The Sami Union demanded that Square Enix remove a set with traditional folk clothing from Final Fantasy XIV, and Steam has the opportunity to transfer games over a local network — we tell you what happened in the gaming industry this weekend.
Tencent has canceled the development of its own VR headset, Reuters reports, citing sources. According to the publication, the project required too much investment, and Tencent was not sure that it would be able to pay off quickly. The Chinese company estimated that the VR headset will start making a profit no earlier than 2027. In addition, the device lacked “promising” games and applications.
The Union of Sami has sent a letter to Square Enix demanding that the Far Northern Attire set (“The Outfit of the People of the Far North”) be removed from Final Fantasy XIV. The letter says that the details of the clothes from the game are the cultural property of the Sami, which is officially registered and protected by copyright law. The Sami Union also pointed out that the traditional Sami clothing carries elements of the Sami identity. By adding a set to Final Fantasy XIV, “Square Enix allowed 41 million players to touch the Sami identity without our consent and contribute to the destruction of our culture,” the association said.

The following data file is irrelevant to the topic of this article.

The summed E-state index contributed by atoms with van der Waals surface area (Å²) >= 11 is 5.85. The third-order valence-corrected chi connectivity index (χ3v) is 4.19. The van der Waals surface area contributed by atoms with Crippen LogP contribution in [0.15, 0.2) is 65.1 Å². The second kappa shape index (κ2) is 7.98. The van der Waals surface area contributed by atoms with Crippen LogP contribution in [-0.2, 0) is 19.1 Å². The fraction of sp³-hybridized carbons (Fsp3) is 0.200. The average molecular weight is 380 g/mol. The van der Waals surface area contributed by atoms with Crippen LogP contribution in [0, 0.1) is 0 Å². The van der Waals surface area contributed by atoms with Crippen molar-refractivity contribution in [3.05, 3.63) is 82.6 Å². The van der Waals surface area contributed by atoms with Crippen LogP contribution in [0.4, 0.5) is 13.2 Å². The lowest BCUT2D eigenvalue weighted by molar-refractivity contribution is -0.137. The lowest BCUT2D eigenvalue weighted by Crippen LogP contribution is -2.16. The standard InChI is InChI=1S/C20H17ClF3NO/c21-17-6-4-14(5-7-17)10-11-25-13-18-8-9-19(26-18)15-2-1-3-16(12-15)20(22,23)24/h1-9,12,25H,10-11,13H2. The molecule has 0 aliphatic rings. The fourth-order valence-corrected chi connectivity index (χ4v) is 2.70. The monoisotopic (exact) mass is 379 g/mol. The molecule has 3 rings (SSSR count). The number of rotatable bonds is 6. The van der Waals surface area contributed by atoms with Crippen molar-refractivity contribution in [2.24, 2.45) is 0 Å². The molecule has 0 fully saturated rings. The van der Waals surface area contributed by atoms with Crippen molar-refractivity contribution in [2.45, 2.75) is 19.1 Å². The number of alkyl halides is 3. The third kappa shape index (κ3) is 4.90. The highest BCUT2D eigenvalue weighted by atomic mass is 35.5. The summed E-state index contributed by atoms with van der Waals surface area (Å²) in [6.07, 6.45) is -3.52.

Valve has added a feature to the beta version of Steam that allows you to transfer games from one computer to another (or to the Steam Deck) within a local network. According to the company, this will speed up the loading of games and reduce Internet traffic. Valve did not explain when such a feature will appear in the main version of the Steam client.
The leading developer of The Outbound Ghost stated that the publisher Digerati did not pay royalties to the authors of the game — studio Conradical Games — and deliberately understated the title’s income by sublicensing. The developer also filed a DMCA strike on The Outbound Ghost on Steam and achieved the removal of the game from the site. It is not the first time he has criticized Digerati. In December 2022, the developer urged not to buy the console version of The Outbound Ghost and accused the publisher of refusing to return the rights to the game. Soon after, Digerati sued Conradical Games.